2. Vinegar, the cure all for everything. Cats don't much like the smell of vinegar. If you have wood chip mulch I think you could soak some of it in a cup of vinegar and then spread it around. However, it may effect the pH of the soil.
3. Shiny things. Especially shiny, crinkly things. ie crumpled coke cans, foil. Cats don't like stepping on foil, so if you cover the ground with foil and secure it with rocks they're not apt to step foot in the flower bed. I don't know if it would effect how much heat the soil gets though. Crushed cans with the tabs left on and strung up on a string just high enough they can swing freely deter cats, but may not look too swell. (10/19/2007)
You can also put down a layer of chicken wire. They don't like scratching the chicken wire with their paws. I use foil or thin aluminum squares. They are sold here as spatter-guards; don't know if you have them, but they are made the same thickness as aluminum pie plates. They rattle when stepped on. I use these in the house to keep cats off the stove and counters.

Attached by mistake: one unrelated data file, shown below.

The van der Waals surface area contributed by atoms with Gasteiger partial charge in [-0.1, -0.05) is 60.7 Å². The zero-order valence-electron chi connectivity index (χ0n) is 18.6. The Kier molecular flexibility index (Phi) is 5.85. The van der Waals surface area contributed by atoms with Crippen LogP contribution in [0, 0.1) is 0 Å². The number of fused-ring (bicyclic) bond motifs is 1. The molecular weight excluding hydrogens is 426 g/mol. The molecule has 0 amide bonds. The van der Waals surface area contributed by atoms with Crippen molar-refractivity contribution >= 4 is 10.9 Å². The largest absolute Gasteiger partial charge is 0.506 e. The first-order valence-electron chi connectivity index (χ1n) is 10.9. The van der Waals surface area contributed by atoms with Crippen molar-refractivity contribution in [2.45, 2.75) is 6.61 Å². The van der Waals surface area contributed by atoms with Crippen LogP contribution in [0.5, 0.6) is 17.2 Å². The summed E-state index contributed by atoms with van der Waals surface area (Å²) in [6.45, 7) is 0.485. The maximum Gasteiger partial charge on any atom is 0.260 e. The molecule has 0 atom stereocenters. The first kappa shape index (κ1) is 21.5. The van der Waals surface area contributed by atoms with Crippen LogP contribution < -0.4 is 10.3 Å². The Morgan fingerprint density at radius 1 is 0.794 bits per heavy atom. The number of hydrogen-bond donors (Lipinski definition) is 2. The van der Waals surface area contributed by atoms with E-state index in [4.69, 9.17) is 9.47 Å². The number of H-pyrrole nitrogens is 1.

Glad you're letting them "take up residence" and I'm sure they appreciate it! (10/19/2007)
Spread a generous amount of organic prickly things around the garden such as pine cones, holly leaves or rock mulch. Cats don't like prickles under their feet. A combination of the above may be more successful than just one type.